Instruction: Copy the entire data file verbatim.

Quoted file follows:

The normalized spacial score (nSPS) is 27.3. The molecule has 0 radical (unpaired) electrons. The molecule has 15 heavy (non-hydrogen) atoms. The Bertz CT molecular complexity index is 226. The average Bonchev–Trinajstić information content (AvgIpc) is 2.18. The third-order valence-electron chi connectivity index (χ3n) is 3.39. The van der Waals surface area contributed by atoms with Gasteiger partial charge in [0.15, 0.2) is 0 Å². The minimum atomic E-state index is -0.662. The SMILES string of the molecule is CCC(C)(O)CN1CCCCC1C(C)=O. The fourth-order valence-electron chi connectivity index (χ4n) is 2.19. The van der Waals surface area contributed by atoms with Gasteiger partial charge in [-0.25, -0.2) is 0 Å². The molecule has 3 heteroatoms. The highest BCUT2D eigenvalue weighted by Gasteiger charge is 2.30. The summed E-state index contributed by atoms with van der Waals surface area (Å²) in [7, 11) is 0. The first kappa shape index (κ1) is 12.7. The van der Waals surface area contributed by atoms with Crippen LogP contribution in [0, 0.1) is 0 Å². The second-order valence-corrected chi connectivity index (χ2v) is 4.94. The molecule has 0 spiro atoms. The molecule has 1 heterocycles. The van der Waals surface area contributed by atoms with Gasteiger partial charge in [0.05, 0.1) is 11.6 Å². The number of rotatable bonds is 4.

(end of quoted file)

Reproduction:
The normalized spacial score (nSPS) is 27.3. The molecule has 0 radical (unpaired) electrons. The molecule has 15 heavy (non-hydrogen) atoms. The Bertz CT molecular complexity index is 226. The average Bonchev–Trinajstić information content (AvgIpc) is 2.18. The third-order valence-electron chi connectivity index (χ3n) is 3.39. The van der Waals surface area contributed by atoms with Gasteiger partial charge in [0.15, 0.2) is 0 Å². The minimum atomic E-state index is -0.662. The SMILES string of the molecule is CCC(C)(O)CN1CCCCC1C(C)=O. The fourth-order valence-electron chi connectivity index (χ4n) is 2.19. The van der Waals surface area contributed by atoms with Gasteiger partial charge in [-0.25, -0.2) is 0 Å². The molecule has 3 heteroatoms. The highest BCUT2D eigenvalue weighted by Gasteiger charge is 2.30. The summed E-state index contributed by atoms with van der Waals surface area (Å²) in [7, 11) is 0. The first kappa shape index (κ1) is 12.7. The van der Waals surface area contributed by atoms with Crippen LogP contribution in [0, 0.1) is 0 Å². The second-order valence-corrected chi connectivity index (χ2v) is 4.94. The molecule has 0 spiro atoms. The molecule has 1 heterocycles. The van der Waals surface area contributed by atoms with Gasteiger partial charge in [0.05, 0.1) is 11.6 Å². The number of rotatable bonds is 4.